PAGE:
Finally, maintenance considerations may also play a role in placement. Although most beacons have a lifespan greater than a year in general conditions, depending on service design and beacon signal configuration, it can shorten up to three or four months and needs to be changed freequently. In this case, using battery replaceable beacons and placing them so it can be easily accessible is prefered.

 

3. How will you update your beacon system?

If you are considering setting up a beacon system in multiple locations, it is very important to consider how you will roll out updates to each beacon in each location. When you want to simply change the information being sent, you can update the information from the app server very easily. However, if you want to make a change to the structure of your system, whether that be the transmit power of various beacons, the IDs they send, or how frequently they send out a signal, there are quite a few more considerations. Early-generation technology relied on individualized configuration with a smart device from within Bluetooth range and often required a trained technician. Therefore a designated team of beacon managers and on site manager training is needed, which can be costly if frequent beacon configuration change is required to provide the service you need.

 

4. How will you manage batteries?

Bluetooth beacons use Bluetooth LE, which consumes a fraction of the energy regular Bluetooth requires – but they will still run out of battery eventually, usually within a year or two. Therefore, you need to have a plan to check the remaining battery life and to change the batteries. If the beacons you selected do not allow you to change out their batteries, you will need to plan your replacement and reprogramming strategy as well. At the most basic level, this might mean regularly checking the battery level manually while on-site and within Bluetooth range, which all adds up to maintenance cost.

 

Related: What is a Bluetooth beacon?  Beacon, Five Things to Consider on STRATEGY

Beacon, Five Things to Consider on STRATEGY

Beacon, Five Things to Consider on STRATEGY

Bluetooth beacons can be implemented for both B2B and B2C with many possible scenarios, (see What is Possible with Beacons and Bluetooth LE: Dreams Beaconning Reality), but here we will discuss under B2C context.

Thinking about how you could use beacons to help your business? Here are five things you should consider when creating a strategy for your new beacon system.

 

  1. What are you going to use beacons for?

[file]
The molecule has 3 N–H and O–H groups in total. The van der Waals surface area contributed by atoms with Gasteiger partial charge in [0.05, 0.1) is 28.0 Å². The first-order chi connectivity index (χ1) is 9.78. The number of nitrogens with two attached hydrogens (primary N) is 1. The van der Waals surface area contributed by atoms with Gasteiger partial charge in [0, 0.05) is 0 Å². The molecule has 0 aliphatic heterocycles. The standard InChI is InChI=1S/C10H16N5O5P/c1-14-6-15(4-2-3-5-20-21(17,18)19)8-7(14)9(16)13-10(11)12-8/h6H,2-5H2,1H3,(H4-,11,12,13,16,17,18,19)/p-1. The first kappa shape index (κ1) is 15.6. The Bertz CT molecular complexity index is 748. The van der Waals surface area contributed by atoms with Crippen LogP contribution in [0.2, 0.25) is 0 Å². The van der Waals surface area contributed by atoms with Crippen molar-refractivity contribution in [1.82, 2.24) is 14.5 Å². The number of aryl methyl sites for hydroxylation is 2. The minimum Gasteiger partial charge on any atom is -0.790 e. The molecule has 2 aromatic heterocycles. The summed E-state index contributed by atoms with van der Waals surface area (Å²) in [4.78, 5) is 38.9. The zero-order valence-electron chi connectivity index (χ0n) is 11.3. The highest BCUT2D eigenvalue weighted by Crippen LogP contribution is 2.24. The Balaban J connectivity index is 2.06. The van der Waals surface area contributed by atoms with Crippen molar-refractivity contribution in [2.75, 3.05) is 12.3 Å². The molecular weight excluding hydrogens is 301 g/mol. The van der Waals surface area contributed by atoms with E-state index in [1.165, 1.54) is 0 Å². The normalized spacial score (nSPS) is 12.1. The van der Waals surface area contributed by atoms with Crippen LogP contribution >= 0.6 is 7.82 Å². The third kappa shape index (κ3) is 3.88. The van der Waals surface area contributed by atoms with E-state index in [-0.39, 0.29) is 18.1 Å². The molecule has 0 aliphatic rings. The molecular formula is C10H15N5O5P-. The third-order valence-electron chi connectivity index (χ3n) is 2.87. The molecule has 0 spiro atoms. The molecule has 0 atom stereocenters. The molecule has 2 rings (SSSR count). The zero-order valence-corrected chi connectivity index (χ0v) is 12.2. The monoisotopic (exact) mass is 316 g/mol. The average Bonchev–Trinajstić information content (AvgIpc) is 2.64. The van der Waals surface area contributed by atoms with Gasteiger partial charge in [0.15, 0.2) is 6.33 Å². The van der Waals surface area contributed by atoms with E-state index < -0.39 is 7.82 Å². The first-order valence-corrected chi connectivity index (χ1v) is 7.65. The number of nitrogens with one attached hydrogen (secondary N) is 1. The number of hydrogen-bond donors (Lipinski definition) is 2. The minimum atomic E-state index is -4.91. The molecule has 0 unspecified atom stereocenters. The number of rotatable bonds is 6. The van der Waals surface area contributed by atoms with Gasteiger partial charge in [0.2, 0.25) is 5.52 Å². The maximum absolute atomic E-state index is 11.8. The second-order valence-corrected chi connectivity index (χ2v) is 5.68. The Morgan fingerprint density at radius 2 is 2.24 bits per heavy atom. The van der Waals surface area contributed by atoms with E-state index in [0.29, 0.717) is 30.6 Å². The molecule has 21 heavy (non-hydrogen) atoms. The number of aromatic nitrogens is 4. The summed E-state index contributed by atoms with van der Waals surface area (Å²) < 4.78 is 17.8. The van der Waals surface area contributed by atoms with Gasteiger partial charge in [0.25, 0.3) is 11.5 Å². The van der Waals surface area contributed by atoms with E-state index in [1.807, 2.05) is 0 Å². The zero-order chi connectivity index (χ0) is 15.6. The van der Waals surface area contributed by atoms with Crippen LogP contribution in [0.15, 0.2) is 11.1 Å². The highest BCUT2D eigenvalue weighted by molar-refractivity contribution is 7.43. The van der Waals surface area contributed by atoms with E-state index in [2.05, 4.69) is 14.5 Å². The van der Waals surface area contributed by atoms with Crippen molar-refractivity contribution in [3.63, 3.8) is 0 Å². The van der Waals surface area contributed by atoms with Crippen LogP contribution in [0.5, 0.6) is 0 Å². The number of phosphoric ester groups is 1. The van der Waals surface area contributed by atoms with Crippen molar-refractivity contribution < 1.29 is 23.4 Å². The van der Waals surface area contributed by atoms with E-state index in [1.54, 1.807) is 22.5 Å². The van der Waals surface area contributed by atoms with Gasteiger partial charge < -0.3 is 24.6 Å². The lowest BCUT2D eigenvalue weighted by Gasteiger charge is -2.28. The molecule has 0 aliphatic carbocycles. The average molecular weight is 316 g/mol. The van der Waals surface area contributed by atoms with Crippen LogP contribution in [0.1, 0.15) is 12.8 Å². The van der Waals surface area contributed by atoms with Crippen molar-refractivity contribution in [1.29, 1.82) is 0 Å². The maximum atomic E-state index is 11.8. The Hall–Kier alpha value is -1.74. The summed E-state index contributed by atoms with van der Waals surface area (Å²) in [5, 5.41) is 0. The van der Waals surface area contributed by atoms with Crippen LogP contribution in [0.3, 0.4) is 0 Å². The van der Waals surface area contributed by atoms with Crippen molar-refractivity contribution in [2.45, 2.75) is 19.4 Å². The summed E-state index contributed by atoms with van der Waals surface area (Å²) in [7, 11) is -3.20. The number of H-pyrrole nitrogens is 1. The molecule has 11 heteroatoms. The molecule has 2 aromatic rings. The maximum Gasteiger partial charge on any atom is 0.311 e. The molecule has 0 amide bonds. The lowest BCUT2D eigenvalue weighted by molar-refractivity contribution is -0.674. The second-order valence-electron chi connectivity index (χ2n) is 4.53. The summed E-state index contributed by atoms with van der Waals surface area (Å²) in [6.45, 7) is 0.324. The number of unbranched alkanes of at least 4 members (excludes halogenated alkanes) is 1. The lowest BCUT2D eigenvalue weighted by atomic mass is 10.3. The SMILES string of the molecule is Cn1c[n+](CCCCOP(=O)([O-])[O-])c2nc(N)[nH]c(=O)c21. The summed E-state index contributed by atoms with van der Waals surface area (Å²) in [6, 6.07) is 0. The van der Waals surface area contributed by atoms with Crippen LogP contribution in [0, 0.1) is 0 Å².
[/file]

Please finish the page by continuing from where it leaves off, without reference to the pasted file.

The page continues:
Beacons have many possible usage scenarios in different fields. Before starting your beacon system, you need to decide which ones you want to use Bluetooth beacons for. Here are some of possibilities.

  • Marketing: coupons, brand awareness, driving traffic into your store, etc
  • Information: product information, display information, directions, etc
  • Location data: customer location, in-store ad effectiveness, repeat customer information, purchase pattern, etc

 

  1. Are your target customers smartphone-friendly?

Be sure to consider whether your target customers are likely to have smartphones with Bluetooth 4.0 and whether their lifestyles involve close interactions with their smartphones. Remember, some older smartphones are not Bluetooth LE capable, and some demographics have not yet converted to smartphones even.

 

  1. What kind of information are you planning to deliver to your customers?

You can deliver more targeted information to your customers at better times and better locations with beacon systems. To fully utilize the benefits of this new technology, it is crucial to understand what types and form of information is most effective in accomplishing your goal, whether that be brand awareness, point-of-sale marketing, increasing foot traffic, customer engagement, or something else. The type of information you push such can be coupons, individually targeted brand information, or time specific offers and more. The information format can be simple text, images or even videos of ads or product reviews.

 

  1. How will you make sure it isn’t intrusive/frustrating for the customer?

To active smartphone users, push notifications are a very effective way (4 times higher open rate than email, email 23% push notification 90%, http://publ.com/blog/2014/09/29/e-mail-vs-sms-vs-push-notifications-which-is-more-effective) to send information, when they are used right. Therefore a beacon system is a very powerful tool and you need to be careful how you use it.  When used correctly, it can be very effective, but when used incorrectly, it can leave a bad impression of your brand in the customer’s mind – much more so than with other tools. Unwanted push notifications or pop-ups can easily be considered spam and actually drive customers away, while coupons and other beneficial things at the moment of decision can help you convert sales at a much higher rate.